Evan Parker Quartet, The Vortex, London
I can't admit to having much of a taste for, or even much knowledge of, completely free jazz. This comes in spite of (or perhaps because of) being a trained jazz musician myself. I am frequently stunned by the recorded improvised concerts of pianist Keith Jarrett, but this may well be more because of the hypnotic reverie of the style and sound than any technical mastery in the performance. Group free improvising can sometimes feel rampant, excessive and indulgent, without the restraining influence of composed melodic and harmonic structure. It's also frequently difficult to connect with on an emotional, rather than theoretical level. I definitely felt this at Wayne Shorter's highly acclaimed London Jazz Festival perfomance late last year. Although there were moments when everything clicked, and the musicians seemed almost divinely inspired, they were ultimately just moments, and the concert as a whole felt stuttering and tetchy, with the group mostly failing to complete the good ideas they started.
Watching Evan Parker's quartet at the Vortex tonight, just one in a series of monthly performances at the venue, certainly challenged some of my ingrained prejudices against the genre. Predictably, there was plenty of fast and furious blowing, at times an unfathomably intricate barrage of notes being emitted from Parker's saxophone like some unpleasant discharge. Like other free performances I've seen, there were two sets of continuous, unbroken music but, unlike lesser performances, Parker and his technically adept group varied mood and texture with consideration and impeccable timing. As a result, the performance was never anything less than engaging, and frequently even inspiring.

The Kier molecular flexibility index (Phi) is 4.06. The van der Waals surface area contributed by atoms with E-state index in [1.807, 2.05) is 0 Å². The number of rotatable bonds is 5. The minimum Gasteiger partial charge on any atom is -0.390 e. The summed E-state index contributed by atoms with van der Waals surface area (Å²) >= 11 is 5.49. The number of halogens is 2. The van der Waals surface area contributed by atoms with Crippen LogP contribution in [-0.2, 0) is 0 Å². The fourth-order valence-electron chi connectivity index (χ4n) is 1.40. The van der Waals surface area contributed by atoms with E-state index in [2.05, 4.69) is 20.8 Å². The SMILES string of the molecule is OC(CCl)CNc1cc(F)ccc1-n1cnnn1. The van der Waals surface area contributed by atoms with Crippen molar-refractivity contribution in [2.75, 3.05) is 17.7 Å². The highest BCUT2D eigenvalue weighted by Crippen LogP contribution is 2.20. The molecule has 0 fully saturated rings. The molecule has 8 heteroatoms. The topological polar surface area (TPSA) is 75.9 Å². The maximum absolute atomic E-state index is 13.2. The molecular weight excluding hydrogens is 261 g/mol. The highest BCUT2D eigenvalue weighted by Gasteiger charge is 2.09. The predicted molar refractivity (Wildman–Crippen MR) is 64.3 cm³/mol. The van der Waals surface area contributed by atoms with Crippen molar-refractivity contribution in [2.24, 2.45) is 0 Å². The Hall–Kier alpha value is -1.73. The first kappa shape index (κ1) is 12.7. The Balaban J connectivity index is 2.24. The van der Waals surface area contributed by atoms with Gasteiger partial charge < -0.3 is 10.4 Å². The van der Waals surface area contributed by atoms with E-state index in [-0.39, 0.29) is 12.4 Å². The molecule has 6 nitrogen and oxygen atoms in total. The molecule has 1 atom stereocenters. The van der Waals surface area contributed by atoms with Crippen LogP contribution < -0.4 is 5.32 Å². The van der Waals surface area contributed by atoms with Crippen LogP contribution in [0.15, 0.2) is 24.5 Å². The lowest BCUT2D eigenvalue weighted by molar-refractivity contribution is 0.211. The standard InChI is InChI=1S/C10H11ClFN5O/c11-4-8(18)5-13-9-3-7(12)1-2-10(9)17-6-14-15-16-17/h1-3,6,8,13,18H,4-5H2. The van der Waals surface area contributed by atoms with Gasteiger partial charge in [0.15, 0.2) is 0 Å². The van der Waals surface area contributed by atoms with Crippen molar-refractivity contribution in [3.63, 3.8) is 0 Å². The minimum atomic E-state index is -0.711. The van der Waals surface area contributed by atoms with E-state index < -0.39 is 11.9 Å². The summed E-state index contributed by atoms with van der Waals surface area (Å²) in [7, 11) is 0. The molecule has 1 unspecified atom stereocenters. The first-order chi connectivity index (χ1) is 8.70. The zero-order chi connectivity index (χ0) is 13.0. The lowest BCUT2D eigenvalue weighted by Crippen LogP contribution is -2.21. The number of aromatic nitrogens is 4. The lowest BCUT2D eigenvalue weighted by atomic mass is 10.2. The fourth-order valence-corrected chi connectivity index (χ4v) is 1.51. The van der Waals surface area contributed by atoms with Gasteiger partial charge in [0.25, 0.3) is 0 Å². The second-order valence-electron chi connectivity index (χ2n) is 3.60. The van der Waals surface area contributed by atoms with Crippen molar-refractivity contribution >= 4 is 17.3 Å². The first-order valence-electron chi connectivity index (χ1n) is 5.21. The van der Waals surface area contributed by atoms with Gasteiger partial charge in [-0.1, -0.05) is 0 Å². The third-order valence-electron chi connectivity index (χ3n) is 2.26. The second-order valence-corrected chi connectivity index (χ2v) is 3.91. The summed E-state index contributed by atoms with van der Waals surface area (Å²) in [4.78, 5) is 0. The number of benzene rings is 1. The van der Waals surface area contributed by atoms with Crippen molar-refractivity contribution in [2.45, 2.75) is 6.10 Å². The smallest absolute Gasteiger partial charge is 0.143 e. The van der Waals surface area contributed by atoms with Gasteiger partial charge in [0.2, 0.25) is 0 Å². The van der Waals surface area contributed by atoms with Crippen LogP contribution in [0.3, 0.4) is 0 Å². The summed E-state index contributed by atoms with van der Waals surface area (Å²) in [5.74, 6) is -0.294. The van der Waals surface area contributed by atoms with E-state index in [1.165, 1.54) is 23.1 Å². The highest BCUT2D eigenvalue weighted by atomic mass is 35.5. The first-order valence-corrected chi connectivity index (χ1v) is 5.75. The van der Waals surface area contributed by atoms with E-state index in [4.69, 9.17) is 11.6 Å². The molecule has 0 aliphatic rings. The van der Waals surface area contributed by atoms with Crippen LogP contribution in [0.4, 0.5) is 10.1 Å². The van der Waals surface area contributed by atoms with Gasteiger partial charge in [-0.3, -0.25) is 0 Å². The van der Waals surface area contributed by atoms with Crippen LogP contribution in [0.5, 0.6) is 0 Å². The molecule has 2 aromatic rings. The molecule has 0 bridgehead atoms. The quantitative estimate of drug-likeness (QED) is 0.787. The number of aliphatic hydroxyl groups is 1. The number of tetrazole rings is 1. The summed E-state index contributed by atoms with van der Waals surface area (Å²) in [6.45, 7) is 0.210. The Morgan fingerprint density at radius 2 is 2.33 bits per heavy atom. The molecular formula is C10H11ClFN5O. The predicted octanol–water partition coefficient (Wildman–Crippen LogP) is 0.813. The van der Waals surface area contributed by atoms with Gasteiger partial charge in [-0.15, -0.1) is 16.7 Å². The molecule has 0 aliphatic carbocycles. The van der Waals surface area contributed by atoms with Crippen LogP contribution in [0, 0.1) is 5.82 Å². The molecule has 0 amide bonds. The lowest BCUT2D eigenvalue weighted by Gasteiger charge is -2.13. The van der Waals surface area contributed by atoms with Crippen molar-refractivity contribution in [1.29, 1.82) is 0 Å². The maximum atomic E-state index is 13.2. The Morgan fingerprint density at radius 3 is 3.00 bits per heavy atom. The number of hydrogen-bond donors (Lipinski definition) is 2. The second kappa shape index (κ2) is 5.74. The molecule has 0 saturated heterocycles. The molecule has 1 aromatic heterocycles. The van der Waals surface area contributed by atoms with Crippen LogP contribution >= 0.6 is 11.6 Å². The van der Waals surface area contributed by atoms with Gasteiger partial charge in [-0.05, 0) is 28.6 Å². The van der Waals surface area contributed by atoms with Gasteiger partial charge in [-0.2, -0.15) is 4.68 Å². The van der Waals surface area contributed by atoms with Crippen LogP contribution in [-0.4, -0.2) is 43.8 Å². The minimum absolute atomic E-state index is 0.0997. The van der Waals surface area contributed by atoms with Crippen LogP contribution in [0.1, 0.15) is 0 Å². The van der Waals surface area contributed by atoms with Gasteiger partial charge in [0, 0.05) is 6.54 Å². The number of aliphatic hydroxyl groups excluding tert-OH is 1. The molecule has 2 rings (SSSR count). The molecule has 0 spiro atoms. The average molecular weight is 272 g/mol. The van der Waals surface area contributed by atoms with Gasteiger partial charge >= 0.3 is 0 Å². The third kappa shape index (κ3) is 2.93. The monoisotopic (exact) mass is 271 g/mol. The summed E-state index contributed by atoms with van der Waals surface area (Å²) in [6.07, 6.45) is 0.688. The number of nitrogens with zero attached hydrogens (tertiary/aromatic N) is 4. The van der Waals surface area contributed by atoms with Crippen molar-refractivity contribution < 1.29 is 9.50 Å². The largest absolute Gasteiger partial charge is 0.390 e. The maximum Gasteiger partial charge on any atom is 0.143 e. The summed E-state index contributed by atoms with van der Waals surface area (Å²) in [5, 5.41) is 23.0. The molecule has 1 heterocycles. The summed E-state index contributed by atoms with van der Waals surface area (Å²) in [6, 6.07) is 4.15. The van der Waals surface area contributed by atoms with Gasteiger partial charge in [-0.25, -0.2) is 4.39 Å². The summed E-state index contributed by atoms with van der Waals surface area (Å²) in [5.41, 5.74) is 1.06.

For me, some of the best moments were completely unexpected, such as when the band almost dropped to a ballad tempo mid-way through the second set, and the pianist ushered in an audacious solo with some distinctly bluesy chord patterns. Similarly, during the first set, an eerie calm descended, and Parker's playing suddenly became gentle and lyrical, before returning to the fiery, muscular style for which he is renowned.
For a drummer, the set proved particularly illuminating. Tony Marsh played with palpable sensitivity and control, producing a bewildering array of sounds that made the kit seem positively orchestral. Whilst he demonstrated a comfortable fluency around the kit, the two noticeable occasions he settled back into marking time enabled the group to shift to a different gear, and his phrasing, often mimicking or reacting to the ideas generated by the melodic instrumentalists, felt musical and considered throughout. It's exactly this kind of careful integration and contribution that I strive to achieve with my own ensemble playing, and it's always great to hear when someone has it nailed!
Thanks to James Partridge and Tom Millar (two future stars of composition and performance I have no doubt) for persuading me to listen with an open mind. Parker is the most significant contributor to freely improvised music in Britain - and it's an honour to be able to see him perform in an intimate venue.